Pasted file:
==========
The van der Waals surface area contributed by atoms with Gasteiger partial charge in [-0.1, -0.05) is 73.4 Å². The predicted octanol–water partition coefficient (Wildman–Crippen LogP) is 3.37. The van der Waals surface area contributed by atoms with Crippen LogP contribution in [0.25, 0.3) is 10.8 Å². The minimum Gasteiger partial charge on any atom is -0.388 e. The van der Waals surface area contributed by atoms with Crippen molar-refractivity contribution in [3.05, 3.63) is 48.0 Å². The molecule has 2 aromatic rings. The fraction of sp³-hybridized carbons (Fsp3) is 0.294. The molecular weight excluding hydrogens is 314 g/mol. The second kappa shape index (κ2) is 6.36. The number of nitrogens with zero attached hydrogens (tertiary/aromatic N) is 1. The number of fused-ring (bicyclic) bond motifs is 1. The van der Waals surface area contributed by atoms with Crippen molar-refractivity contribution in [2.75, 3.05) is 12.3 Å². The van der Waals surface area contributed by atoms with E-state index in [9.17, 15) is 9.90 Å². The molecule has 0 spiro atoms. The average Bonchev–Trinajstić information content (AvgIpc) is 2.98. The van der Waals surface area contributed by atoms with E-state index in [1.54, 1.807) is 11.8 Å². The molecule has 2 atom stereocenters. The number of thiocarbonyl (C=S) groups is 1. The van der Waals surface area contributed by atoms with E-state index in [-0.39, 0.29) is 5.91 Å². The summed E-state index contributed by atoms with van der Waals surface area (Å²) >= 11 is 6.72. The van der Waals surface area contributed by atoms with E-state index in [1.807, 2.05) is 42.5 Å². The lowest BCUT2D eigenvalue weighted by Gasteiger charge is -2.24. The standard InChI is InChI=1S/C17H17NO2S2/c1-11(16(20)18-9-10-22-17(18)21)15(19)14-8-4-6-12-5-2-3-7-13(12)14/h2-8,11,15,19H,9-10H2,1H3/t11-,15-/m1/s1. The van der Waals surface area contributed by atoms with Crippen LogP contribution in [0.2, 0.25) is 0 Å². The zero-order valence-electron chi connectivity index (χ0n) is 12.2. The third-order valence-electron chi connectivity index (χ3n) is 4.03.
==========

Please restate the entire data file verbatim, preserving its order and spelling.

The van der Waals surface area contributed by atoms with Gasteiger partial charge in [-0.1, -0.05) is 73.4 Å². The predicted octanol–water partition coefficient (Wildman–Crippen LogP) is 3.37. The van der Waals surface area contributed by atoms with Crippen LogP contribution in [0.25, 0.3) is 10.8 Å². The minimum Gasteiger partial charge on any atom is -0.388 e. The van der Waals surface area contributed by atoms with Crippen molar-refractivity contribution in [3.05, 3.63) is 48.0 Å². The molecule has 2 aromatic rings. The fraction of sp³-hybridized carbons (Fsp3) is 0.294. The molecular weight excluding hydrogens is 314 g/mol. The second kappa shape index (κ2) is 6.36. The number of nitrogens with zero attached hydrogens (tertiary/aromatic N) is 1. The number of fused-ring (bicyclic) bond motifs is 1. The van der Waals surface area contributed by atoms with Crippen molar-refractivity contribution in [2.75, 3.05) is 12.3 Å². The van der Waals surface area contributed by atoms with E-state index in [9.17, 15) is 9.90 Å². The molecule has 0 spiro atoms. The average Bonchev–Trinajstić information content (AvgIpc) is 2.98. The van der Waals surface area contributed by atoms with E-state index in [1.54, 1.807) is 11.8 Å². The molecule has 2 atom stereocenters. The number of thiocarbonyl (C=S) groups is 1. The van der Waals surface area contributed by atoms with E-state index in [-0.39, 0.29) is 5.91 Å². The summed E-state index contributed by atoms with van der Waals surface area (Å²) >= 11 is 6.72. The van der Waals surface area contributed by atoms with E-state index in [1.807, 2.05) is 42.5 Å². The lowest BCUT2D eigenvalue weighted by Gasteiger charge is -2.24. The standard InChI is InChI=1S/C17H17NO2S2/c1-11(16(20)18-9-10-22-17(18)21)15(19)14-8-4-6-12-5-2-3-7-13(12)14/h2-8,11,15,19H,9-10H2,1H3/t11-,15-/m1/s1. The van der Waals surface area contributed by atoms with Crippen LogP contribution in [0.2, 0.25) is 0 Å². The zero-order valence-electron chi connectivity index (χ0n) is 12.2. The third-order valence-electron chi connectivity index (χ3n) is 4.03.